Glenwood Springs has a rich history of movie theaters | PostIndependent.com
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Glenwood Springs has a rich history of movie theaters

Frontier DiaryWilla SoncartyRegistrar, Frontier Historical Society and Museum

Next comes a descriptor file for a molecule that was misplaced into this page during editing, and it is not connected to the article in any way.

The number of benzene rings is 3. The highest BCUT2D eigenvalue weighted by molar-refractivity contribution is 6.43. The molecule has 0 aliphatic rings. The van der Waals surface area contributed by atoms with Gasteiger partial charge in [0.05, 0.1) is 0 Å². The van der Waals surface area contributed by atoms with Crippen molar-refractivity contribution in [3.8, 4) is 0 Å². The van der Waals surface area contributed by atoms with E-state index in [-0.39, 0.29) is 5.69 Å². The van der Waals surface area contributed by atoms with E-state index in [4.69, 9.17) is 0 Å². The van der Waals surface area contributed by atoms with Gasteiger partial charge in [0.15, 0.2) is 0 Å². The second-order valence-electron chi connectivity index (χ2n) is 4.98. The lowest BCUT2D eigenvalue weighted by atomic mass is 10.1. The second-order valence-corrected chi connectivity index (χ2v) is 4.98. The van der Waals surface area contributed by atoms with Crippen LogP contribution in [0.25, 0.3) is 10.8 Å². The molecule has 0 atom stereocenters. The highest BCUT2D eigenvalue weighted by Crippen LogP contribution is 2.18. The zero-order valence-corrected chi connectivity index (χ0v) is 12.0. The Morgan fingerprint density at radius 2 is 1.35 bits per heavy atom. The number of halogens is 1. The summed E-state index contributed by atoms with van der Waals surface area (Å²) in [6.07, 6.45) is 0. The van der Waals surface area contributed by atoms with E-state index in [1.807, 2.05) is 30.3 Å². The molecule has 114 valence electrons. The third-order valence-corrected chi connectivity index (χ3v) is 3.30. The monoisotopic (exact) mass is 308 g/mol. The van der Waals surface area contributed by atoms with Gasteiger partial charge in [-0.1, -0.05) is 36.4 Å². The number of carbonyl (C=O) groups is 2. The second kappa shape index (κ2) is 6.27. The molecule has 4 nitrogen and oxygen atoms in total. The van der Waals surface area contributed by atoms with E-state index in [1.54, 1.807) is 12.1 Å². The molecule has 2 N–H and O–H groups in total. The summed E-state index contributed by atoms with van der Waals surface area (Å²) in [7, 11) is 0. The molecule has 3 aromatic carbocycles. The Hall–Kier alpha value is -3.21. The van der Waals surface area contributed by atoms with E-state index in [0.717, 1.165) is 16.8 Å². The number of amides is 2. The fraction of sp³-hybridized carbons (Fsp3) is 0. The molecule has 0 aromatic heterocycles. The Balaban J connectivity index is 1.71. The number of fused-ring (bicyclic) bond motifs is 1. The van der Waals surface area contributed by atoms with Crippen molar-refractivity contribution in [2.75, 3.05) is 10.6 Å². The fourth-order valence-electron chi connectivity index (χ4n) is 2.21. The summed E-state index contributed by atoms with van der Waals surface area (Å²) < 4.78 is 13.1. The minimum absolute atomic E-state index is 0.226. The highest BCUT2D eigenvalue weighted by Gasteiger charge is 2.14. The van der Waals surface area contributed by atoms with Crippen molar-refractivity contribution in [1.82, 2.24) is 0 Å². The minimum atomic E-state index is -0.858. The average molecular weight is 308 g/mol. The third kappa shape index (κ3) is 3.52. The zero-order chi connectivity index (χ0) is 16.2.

It was standing-room-only when the Isis Theatre opened its doors for the first time on March 16, 1910. The Glenwood Dramatic Club gave a first-rate performance of the comedy “Men, Maids and Matchmakers,” which kept the audience laughing and applauding throughout the show.Ollie Thorson, the man who built the theater, was pleased to see his latest improvement to Glenwood Springs’ downtown so warmly received. His new building at 823 Grand Ave. was designed to bring culture and entertainment in the form of plays, concerts and moving pictures to town. Soon, the Isis Theatre’s entertainment focus shifted primarily to showing moving pictures. This placed the theater in direct competition with the Odeon Theatre on Seventh Street (located in today’s Eagles Lodge). Realizing there was not enough patronage for two movie houses, the Odeon stopped showing movies in 1912. This made the Isis the only movie house in town. Under the management of Sig Olsen and Walter Powers, the Isis Theatre was remodeled, the equipment upgraded, and the business renamed. Again, a packed house opened the new establishment, now known as the Orpheum Theatre, on March 3, 1914. This time a high-quality four-reel film entertained the patrons. George Weirick purchased the Orpheum Theatre from Ollie Thorson in 1922. He extensively remodeled the building, adding seating capacity. Believing in the vitality of downtown, Weirick not only promoted his business but the businesses of others. In one of Weirick’s promotions, any child purchasing penny candy from the nearby Brosisus Candy Shop could enter his matinee free of charge.The Orpheum became the Glen Theater in 1939. However, in 1983, condemnation forced the closing of the Glen. In 2002, the building, which housed so much of the community’s entertainment history, had to be razed.”Frontier Diary” is provided to the Post Independent by the Frontier Historical Society and Museum, 1001 Colorado Ave., Glenwood Springs. Winter hours are 1-4 p.m. Monday, Thursday, Friday and Saturday.


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